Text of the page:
FDA Clears Life Technologies' OpTmizer™ T-Cell Growth Medium for Use in Clinical Trials
October 15, 2012
Carlsbad, Calif -- Life Technologies Corporation (NASDAQ: LIFE) today announced it has received FDA 510(k) clearance for its OpTmizer™ CTS™ T-Cell Expansion Tissue Culture Medium — a reagent that is now cleared as a Class II medical device and offers cost- and time-saving advantages for transitioning studies from the research bench to clinical trials.
The OpTmizer™ CTS™ T-Cell Expansion Tissue Culture Medium is intended for human ex vivo (outside the body) tissue and cell culture processing application. This means it is designed to efficiently grow large numbers of potentially therapeutic T-cells, which have demonstrated promise in clinical studies as an effective treatment for diseases including cancer, infectious diseases such as AIDS, and autoimmune disorders.
"We are very pleased to learn of Life Technologies' successful outcome in achieving its FDA 510(k) regulatory clearance for its OpTmizer™ CTS™ T-Cell Expansion Tissue Culture Medium, and we value the close working relationship we have established with Life Tech," said Neil K. Warma, President & CEO of Opexa Therapeutics, Inc. "The receipt of 510(k) status for OpTmizer CTS T-cell expansion media simplifies the regulatory path for Opexa as we continue the development of Tcelna™, a T-cell immunotherapy for the treatment of patients with multiple sclerosis."
As a product that is manufactured following GMP requirements in an ISO 9001/13485 certified facility, OpTmizer™ CTS™ T-Cell Expansion Tissue Culture Medium provides a xenofree formulation, containing defined components that can help reduce variability during the development of T-cell therapies. The ability to document manufacturing process details, quality control testing and component traceability streamlines the review process when submitting Investigational New Drug (IND) applications to the FDA as required for clinical trial initiation. Its effectiveness in rapid T-cell expansion at high cell density can reduce media usage, which results in end-user cost savings.
OpTmizer™ CTS™ T-Cell Expansion Tissue Culture Medium is currently being used in multiple clinical trials in the United States. It complements other Life Technologies Cell Therapy Systems (CTS™) branded products that have previously received 510(k) clearance by the FDA. They include: AIM V® Medium, DMEM, KnockOut™ SR Medium, KnockOut™ SR XenoFree Medium and StemPro MSC SFM CTS. The company's portfolio of solutions addresses a wide range of cell types and procedures including the isolation, expansion, differentiation and characterization of cells.
"The availability of validated tools for use in clinical trials is one of the key steps to realizing the potential for stem cell therapy," said Chris Armstrong, Ph.D, General Manager and Vice President of Primary and Stem Cell Systems at Life Technologies. "The FDA's clearance of our product for culturing T-cells is an important step in that direction and supports our commitment to offering our customers leading products that drive their translational research."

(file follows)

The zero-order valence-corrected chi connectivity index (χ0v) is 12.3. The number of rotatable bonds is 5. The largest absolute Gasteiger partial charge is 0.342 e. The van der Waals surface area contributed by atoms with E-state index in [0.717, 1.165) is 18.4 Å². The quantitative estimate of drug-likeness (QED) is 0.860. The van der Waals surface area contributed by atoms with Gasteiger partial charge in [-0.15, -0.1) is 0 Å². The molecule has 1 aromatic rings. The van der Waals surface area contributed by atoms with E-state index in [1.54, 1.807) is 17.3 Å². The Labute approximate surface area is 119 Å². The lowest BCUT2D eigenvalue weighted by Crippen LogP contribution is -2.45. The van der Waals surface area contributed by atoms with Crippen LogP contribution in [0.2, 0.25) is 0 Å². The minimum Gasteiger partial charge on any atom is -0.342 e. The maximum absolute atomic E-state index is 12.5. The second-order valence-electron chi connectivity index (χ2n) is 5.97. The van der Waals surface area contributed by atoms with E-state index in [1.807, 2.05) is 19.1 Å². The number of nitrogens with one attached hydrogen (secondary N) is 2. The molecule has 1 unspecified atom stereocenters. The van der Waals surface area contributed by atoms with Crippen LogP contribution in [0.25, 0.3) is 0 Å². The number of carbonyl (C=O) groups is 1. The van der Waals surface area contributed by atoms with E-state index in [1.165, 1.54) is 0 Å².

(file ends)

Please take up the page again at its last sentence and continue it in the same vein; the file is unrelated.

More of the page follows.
In 2010, Myriad Genetics brought in $353 million (88 percent of their total revenue) from the breast cancer test. However, the industry has not seen any new innovation from Myriad in the past five years, when it last introduced the most recent BRCA1/2 test. Executives at Myriad say they
plan to prepare for technological improvements, in response to claims of newer DNA-sequencing techniques being faster and less expensive compared to the technology that Myriad uses, reportedly from the 1990s.
Admittedly, former Myriad employee Sean Tavtigian said that the company “is trying to catch up, but it’s going kind of slow.” In fact, Life Technologies has developed a new Proton Sequencer that
can read an entire person’s genome for $1,000 - less than Myriad charges for just two genes. A British company, Oxford Nanopore, has followed suit and recently introduced the world’s first miniature DNA sequencer and will be possibly available commercially this year for $900. But because of strict patent protection on BRCA1/2, lawyers remain unsure whether other methods, like full gene sequencing, would violate Myriad’s patents on the isolated genes. Some predict that when Myriad’s patents expire, the price of whole genome sequencing will trend as low as $100, and single-gene test methods will be moot.
In other words, the exact concerns raised by the Supreme Court in Prometheus directly support the ACLU in its fight against Myriad. The Court argued that Prometheus’ blood test patent directs a treating physician towards a particular course of action, imposing on the sanctity of the doctor- patient relationship. Explicitly the Court recognizes that these patents “tie up the doctor’s subsequent treatment” and “threaten to inhibit the development of more refined treatment recommendations.” Further, Prometheus’ patent encourages physicians to discard crucial treatment factors such as individual patient characteristics and physician’s own medical inferences in favor of a metabolic blood test. In the world of patent eligibility, Prometheus forces applicants and courts to reconsider the law of nature prohibition, as opposed to the equally controversial novelty, and non-obviousness requirements.
Doomed?? Management told us ILMN was worth much more than Roche had offered and that they would deliver that value to shareholders if only we would turn down Roche and let them keep their job. And so they did keep their jobs -- but not their promise (so far).